A nonprofit organization allows teachers to bring the world back to their classrooms.
Mary Kathryn Moeller is an Oklahoman who considers London her “spiritual home.” After visiting the city full of history years ago, she vowed to someday return. This summer, thanks to the Fund for Teachers program and the Oklahoma Foundation for Excellence, she’ll have her chance.
Moeller is one of dozens of Oklahoma teachers taking exotic Fund for Teachers trips this summer, spending four weeks in London attending the Sotheby’s Institute of Art. For Moeller, it’s a chance to revisit her favorite city in the world.
“I am thrilled to be going back,” says the AP art history teacher at Jenks High School.
Fund for Teachers is a nonprofit group that funds summer sabbaticals for thousands of teachers across the country every year. The program is set up to enrich the personal and professional growth of teachers by recogniz- ing and supporting them as they identify and pursue opportunities around the globe that will have the greatest impact on their prac- tice, the academic lives of their students and on their school communities.
“I never realized my inner passion for art and art history until I started teaching the class three years ago,” Moeller says. “Now, I have this burning desire to learn more, to experi- ence it and to teach it to the best of my ability. This trip gives me the chance to do all of that.”
During her month-long stay at the Sothe- by’s Institute, Moeller will study contempo- rary art at one of the premier facilities in the world. Taking part in the Sotheby’s Institute will provide her with knowledge that cannot be learned anywhere else in the world, allow- ing her to better pass along this knowledge and passion to her students back in Jenks.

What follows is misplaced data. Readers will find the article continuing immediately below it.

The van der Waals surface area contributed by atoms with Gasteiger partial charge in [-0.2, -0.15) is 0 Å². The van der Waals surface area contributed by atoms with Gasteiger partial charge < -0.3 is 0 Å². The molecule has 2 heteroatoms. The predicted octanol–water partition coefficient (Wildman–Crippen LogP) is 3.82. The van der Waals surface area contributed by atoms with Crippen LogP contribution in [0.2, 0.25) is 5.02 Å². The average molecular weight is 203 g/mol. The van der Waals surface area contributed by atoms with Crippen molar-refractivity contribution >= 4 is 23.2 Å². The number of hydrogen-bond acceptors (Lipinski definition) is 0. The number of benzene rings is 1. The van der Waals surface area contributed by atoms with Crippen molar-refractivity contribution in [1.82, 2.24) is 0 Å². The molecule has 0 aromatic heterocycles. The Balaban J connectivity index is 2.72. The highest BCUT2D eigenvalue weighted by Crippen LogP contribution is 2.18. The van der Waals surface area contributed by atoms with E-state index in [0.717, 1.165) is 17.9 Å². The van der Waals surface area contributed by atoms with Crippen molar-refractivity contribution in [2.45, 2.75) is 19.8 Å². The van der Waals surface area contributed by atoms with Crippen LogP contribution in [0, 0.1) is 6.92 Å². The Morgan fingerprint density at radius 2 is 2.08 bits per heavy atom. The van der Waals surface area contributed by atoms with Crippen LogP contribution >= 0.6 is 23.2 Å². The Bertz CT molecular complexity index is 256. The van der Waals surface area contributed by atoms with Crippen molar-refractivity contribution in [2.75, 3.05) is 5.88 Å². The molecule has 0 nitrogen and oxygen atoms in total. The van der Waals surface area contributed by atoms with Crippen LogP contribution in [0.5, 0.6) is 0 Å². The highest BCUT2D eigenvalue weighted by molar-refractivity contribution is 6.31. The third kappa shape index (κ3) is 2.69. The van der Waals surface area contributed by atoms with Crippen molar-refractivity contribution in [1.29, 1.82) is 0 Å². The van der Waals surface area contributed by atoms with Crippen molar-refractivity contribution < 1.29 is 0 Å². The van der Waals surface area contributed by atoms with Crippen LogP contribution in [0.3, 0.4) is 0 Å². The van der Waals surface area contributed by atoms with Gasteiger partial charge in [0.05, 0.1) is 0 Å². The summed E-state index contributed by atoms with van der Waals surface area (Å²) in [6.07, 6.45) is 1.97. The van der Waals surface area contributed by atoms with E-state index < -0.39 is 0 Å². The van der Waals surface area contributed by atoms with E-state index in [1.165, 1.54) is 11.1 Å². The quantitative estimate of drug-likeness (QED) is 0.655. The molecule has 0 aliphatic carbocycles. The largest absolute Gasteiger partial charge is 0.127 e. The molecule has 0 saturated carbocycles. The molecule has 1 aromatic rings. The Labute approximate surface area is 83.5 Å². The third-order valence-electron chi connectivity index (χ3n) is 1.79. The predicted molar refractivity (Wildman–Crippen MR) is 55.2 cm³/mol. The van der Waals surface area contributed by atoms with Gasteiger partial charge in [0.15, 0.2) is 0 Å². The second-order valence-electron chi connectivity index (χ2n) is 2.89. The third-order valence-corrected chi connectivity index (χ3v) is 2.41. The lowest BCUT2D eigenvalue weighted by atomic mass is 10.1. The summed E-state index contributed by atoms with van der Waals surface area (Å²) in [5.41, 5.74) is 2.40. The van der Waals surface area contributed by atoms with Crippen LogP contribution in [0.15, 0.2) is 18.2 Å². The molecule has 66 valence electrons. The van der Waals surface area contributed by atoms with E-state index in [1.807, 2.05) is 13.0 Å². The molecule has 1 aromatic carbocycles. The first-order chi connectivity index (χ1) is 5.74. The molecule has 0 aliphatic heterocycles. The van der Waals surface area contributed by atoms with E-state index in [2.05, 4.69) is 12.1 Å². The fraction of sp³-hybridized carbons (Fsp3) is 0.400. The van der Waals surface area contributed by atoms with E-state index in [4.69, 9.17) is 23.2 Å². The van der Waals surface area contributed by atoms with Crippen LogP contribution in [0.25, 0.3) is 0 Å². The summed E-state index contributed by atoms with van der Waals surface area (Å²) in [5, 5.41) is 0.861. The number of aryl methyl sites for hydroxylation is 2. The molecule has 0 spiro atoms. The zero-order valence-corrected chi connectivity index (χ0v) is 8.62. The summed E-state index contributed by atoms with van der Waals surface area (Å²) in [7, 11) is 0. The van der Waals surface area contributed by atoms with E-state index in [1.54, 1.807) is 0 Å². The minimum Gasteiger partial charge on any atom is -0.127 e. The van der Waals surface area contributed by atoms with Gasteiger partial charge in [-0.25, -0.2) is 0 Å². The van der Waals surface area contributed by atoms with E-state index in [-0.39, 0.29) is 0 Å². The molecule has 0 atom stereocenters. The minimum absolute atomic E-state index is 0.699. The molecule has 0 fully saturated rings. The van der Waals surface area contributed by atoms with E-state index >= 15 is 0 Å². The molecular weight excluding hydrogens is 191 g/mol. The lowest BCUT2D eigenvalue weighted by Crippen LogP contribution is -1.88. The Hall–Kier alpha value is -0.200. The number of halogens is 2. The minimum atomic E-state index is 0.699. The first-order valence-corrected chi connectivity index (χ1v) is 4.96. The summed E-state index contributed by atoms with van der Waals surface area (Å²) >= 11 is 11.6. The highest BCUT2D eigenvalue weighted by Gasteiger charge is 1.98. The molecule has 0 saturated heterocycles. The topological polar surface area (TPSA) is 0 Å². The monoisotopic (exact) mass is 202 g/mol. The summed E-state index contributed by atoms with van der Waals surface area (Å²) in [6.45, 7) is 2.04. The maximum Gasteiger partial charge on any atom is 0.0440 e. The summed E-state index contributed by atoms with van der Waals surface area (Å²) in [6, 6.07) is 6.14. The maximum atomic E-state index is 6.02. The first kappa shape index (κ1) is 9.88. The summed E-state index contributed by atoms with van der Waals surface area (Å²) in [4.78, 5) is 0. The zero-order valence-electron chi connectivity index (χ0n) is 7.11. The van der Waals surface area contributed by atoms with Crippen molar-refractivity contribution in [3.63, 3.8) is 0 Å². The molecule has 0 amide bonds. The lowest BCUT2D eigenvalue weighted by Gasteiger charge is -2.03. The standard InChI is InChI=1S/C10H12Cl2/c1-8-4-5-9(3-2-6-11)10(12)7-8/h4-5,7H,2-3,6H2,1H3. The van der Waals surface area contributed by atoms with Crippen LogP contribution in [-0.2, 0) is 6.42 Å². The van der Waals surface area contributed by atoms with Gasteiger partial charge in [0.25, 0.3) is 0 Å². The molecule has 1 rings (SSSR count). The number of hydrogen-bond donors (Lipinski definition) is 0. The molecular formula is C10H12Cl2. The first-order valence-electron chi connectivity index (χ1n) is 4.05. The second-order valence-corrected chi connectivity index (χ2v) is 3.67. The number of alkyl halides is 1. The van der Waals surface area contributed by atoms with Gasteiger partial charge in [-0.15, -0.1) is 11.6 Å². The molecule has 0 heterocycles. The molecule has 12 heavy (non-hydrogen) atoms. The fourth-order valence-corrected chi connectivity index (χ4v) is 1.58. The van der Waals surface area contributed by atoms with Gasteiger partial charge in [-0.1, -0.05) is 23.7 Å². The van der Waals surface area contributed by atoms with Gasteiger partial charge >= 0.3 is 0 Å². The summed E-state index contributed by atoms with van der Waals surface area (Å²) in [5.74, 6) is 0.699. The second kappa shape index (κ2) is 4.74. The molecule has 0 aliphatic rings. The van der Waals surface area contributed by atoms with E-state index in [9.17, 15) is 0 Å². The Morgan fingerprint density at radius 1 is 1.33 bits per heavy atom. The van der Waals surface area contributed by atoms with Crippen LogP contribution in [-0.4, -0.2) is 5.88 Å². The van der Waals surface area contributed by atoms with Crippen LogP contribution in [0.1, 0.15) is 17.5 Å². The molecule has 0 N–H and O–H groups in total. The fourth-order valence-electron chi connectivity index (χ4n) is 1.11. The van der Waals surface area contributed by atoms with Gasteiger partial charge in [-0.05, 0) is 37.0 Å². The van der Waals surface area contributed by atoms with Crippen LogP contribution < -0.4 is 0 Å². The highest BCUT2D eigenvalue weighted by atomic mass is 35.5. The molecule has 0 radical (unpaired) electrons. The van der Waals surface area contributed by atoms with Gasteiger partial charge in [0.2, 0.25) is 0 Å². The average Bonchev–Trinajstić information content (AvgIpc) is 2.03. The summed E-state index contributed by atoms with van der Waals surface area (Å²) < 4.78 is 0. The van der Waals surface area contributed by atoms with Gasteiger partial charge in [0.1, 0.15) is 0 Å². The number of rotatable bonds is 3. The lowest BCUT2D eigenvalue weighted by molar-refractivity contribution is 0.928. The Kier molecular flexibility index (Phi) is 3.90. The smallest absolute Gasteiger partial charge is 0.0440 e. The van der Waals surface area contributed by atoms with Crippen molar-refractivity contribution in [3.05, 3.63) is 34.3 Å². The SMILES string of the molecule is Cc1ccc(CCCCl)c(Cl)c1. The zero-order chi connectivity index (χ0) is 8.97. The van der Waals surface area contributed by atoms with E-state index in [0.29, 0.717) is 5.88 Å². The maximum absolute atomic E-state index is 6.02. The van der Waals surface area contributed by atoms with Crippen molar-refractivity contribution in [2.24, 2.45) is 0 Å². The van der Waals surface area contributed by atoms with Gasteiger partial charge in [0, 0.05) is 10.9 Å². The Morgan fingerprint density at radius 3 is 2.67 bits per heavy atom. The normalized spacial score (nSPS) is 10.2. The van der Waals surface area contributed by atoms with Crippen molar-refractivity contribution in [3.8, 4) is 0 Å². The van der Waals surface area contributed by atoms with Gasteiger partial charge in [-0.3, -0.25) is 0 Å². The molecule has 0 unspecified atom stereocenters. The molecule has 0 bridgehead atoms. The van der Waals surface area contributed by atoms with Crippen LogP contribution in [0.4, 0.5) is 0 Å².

Audrey Nelson, French and Spanish teacher at Shawnee High School, is also liv- ing her dream through the Fund for Teachers program. Nelson, along with good friend and fellow teacher Kim Earle of Ada, will travel on horseback across the Pyrenees Mountains between France and Spain during their two- week excursion.
“I’m still pinching myself because it doesn’t seem possible,” Nelson says. “It’s like a fantasy that I’ve dreamed about and it’s really hard to believe it’s actually going to take place.”
Nelson and Earle will arrive in France in early June, spend two days in Paris and take a train to Bayonne where they will begin their week-long journey through the mountains. Riding five to seven hours per day, their tour group will cover hundreds of miles through some of the most incredible scenery on earth, following a pilgrimage route that has been used for thousands of years.
“This is the route that so many people throughout history have taken,” Nelson says. “This trip will not only allow us to see and experience the landscapes of this incredible region, but will help us to become engulfed in the culture and the language and allow us to be much more capable of teaching these cultures to our students when we return to Oklahoma.”